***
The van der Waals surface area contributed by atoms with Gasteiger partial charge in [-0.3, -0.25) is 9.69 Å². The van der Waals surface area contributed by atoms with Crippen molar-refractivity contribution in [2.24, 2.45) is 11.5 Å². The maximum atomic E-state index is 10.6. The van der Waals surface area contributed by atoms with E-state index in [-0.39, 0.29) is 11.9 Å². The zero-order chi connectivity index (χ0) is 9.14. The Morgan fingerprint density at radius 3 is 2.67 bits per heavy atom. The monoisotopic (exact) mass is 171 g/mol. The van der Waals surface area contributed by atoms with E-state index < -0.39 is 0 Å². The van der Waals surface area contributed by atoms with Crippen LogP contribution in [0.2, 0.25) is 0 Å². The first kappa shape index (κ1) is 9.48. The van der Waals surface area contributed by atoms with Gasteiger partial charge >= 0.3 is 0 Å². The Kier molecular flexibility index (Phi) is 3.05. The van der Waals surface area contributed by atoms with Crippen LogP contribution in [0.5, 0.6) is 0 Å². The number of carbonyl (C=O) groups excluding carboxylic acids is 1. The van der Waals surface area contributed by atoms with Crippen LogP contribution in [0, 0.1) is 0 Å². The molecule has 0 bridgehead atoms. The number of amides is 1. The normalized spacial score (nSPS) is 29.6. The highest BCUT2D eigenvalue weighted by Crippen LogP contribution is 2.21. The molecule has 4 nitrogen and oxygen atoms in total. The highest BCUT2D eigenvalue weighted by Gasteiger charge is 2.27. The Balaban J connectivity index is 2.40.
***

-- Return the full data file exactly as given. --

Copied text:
The van der Waals surface area contributed by atoms with Gasteiger partial charge in [-0.3, -0.25) is 9.69 Å². The van der Waals surface area contributed by atoms with Crippen molar-refractivity contribution in [2.24, 2.45) is 11.5 Å². The maximum atomic E-state index is 10.6. The van der Waals surface area contributed by atoms with E-state index in [-0.39, 0.29) is 11.9 Å². The zero-order chi connectivity index (χ0) is 9.14. The Morgan fingerprint density at radius 3 is 2.67 bits per heavy atom. The monoisotopic (exact) mass is 171 g/mol. The van der Waals surface area contributed by atoms with E-state index < -0.39 is 0 Å². The van der Waals surface area contributed by atoms with Crippen LogP contribution in [0.2, 0.25) is 0 Å². The first kappa shape index (κ1) is 9.48. The van der Waals surface area contributed by atoms with Gasteiger partial charge >= 0.3 is 0 Å². The Kier molecular flexibility index (Phi) is 3.05. The van der Waals surface area contributed by atoms with Crippen LogP contribution in [0.5, 0.6) is 0 Å². The number of carbonyl (C=O) groups excluding carboxylic acids is 1. The van der Waals surface area contributed by atoms with Crippen LogP contribution in [0, 0.1) is 0 Å². The molecule has 0 bridgehead atoms. The number of amides is 1. The normalized spacial score (nSPS) is 29.6. The highest BCUT2D eigenvalue weighted by Crippen LogP contribution is 2.21. The molecule has 4 nitrogen and oxygen atoms in total. The highest BCUT2D eigenvalue weighted by Gasteiger charge is 2.27. The Balaban J connectivity index is 2.40.